Says Lillie:

We use a cover with a pad folded flat. At the last minute I yank the flat out because he does NOT like to be changed pool side. If the flat is clean, boom I have a baby towel.

I’ve used my gDiaper disposable inserts (my go-to eco-friendly disposable option) inside a swim diaper until arriving at the pool, or, like Lillie, a cloth diaper insert. If you don’t have these things handy because you don’t regularly use cloth, you can also lay a wash cloth or tea towel in the diaper en route to the pool!

They’re easily accessible.

While finding cloth diapers in stores near you might be tricky, big-box stores like Walmart and Toys R Us carry cloth swim diapers. Kushies is a common brand you will find in most chain stores, even those that don’t specialize in baby gear.

If you’re looking to shop online, check out, Lagoon Baby or Bumbini! (affiliate links)

They are easy to clean.

Sure, cloth diaper laundry is a major turn off for many families. But cloth swim diapers? Just wash them however you wash your kids’ swim suits. In the worst case, your kid poops in it. Technically, if your kid poops in his disposable swim diaper, you’re still supposed to flush that poop before you chuck the diaper.

Some general cloth swim diaper tips:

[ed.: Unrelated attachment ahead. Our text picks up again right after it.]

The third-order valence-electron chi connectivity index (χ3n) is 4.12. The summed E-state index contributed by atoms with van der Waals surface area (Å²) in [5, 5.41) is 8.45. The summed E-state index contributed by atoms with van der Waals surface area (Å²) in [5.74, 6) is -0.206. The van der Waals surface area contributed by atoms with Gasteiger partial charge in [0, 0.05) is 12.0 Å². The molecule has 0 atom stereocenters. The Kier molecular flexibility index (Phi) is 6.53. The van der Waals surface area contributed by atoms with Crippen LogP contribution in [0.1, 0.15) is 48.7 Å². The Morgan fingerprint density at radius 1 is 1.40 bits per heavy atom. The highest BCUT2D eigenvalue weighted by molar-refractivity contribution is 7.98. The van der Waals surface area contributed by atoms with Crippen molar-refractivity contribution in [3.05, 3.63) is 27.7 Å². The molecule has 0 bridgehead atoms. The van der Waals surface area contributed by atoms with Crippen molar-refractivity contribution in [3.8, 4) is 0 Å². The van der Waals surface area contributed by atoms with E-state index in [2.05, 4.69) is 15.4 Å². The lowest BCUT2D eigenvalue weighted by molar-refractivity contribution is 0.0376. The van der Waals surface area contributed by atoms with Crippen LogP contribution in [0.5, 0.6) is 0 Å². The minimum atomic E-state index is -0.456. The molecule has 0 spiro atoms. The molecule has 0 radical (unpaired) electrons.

• Most parents seem to prefer those with side closures, which makes it easier to change a poopy mess compared to “pull up” style;
  • You can use any cloth diaper cover or pocket diaper without the insert as a swim diaper, but since they’re waterproof, you may find your child’s diaper gets full of pool water. Also, you might not want to use your favourite diaper since the chlorine in the pool can cause wear and tear;
  • If you’re not a cloth diapering family but are ready to switch to cloth swim diapers, go all the way and also grab some wet bags! No more wet suits in plastic grocery store bags!

Here’s Cub using one of our GroVia shells as a swim diaper:

Pocket diapers and covers that are lined with athletic wicking jersey (so the PUL isn’t directly against the skin) make great swim diapers!

My two favourite swim diaper brands are Bummis and AppleCheeks. We had no issues with our Kushies, either! (In fact, there’s a little layer of terry towel inside Kushies covers to catch a bit of pee.)